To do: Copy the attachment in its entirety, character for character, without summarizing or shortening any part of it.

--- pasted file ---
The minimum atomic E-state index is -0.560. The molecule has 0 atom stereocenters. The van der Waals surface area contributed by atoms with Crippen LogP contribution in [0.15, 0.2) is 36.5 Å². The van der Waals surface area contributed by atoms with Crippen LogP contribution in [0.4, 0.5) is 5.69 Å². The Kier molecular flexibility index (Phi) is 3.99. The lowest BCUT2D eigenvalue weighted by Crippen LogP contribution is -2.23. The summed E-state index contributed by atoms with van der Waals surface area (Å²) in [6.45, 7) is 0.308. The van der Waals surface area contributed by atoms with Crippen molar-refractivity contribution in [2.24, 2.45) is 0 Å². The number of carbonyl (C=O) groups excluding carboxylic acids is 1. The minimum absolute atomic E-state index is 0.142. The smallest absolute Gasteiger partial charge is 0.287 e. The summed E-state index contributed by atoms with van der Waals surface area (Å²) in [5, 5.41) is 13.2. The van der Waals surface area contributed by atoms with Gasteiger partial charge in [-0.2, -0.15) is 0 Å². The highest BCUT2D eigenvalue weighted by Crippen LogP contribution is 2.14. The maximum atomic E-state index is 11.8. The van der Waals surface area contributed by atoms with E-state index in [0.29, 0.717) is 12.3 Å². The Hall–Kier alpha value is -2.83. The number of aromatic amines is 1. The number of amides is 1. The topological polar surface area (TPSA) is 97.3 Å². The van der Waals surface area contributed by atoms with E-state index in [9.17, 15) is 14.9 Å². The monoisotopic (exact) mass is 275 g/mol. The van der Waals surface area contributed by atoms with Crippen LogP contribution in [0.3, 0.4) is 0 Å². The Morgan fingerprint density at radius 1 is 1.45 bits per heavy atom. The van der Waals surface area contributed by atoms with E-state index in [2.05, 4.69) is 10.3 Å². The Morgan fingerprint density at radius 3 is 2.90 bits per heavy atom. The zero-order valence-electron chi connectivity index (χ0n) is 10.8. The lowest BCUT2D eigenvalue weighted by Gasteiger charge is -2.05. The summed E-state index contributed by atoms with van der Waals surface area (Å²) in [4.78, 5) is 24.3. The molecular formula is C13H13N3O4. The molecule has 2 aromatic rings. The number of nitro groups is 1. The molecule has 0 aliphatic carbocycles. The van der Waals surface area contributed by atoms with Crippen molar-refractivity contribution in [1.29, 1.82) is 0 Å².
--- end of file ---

The minimum atomic E-state index is -0.560. The molecule has 0 atom stereocenters. The van der Waals surface area contributed by atoms with Crippen LogP contribution in [0.15, 0.2) is 36.5 Å². The van der Waals surface area contributed by atoms with Crippen LogP contribution in [0.4, 0.5) is 5.69 Å². The Kier molecular flexibility index (Phi) is 3.99. The lowest BCUT2D eigenvalue weighted by Crippen LogP contribution is -2.23. The summed E-state index contributed by atoms with van der Waals surface area (Å²) in [6.45, 7) is 0.308. The van der Waals surface area contributed by atoms with Crippen molar-refractivity contribution in [2.24, 2.45) is 0 Å². The number of carbonyl (C=O) groups excluding carboxylic acids is 1. The minimum absolute atomic E-state index is 0.142. The smallest absolute Gasteiger partial charge is 0.287 e. The summed E-state index contributed by atoms with van der Waals surface area (Å²) in [5, 5.41) is 13.2. The van der Waals surface area contributed by atoms with Gasteiger partial charge in [-0.2, -0.15) is 0 Å². The highest BCUT2D eigenvalue weighted by Crippen LogP contribution is 2.14. The maximum atomic E-state index is 11.8. The van der Waals surface area contributed by atoms with E-state index in [0.29, 0.717) is 12.3 Å². The Hall–Kier alpha value is -2.83. The number of aromatic amines is 1. The number of amides is 1. The topological polar surface area (TPSA) is 97.3 Å². The van der Waals surface area contributed by atoms with E-state index in [9.17, 15) is 14.9 Å². The monoisotopic (exact) mass is 275 g/mol. The van der Waals surface area contributed by atoms with Crippen LogP contribution in [0.3, 0.4) is 0 Å². The Morgan fingerprint density at radius 1 is 1.45 bits per heavy atom. The van der Waals surface area contributed by atoms with E-state index in [2.05, 4.69) is 10.3 Å². The Morgan fingerprint density at radius 3 is 2.90 bits per heavy atom. The zero-order valence-electron chi connectivity index (χ0n) is 10.8. The lowest BCUT2D eigenvalue weighted by Gasteiger charge is -2.05. The summed E-state index contributed by atoms with van der Waals surface area (Å²) in [4.78, 5) is 24.3. The molecular formula is C13H13N3O4. The molecule has 2 aromatic rings. The number of nitro groups is 1. The molecule has 0 aliphatic carbocycles. The van der Waals surface area contributed by atoms with Crippen molar-refractivity contribution in [1.29, 1.82) is 0 Å².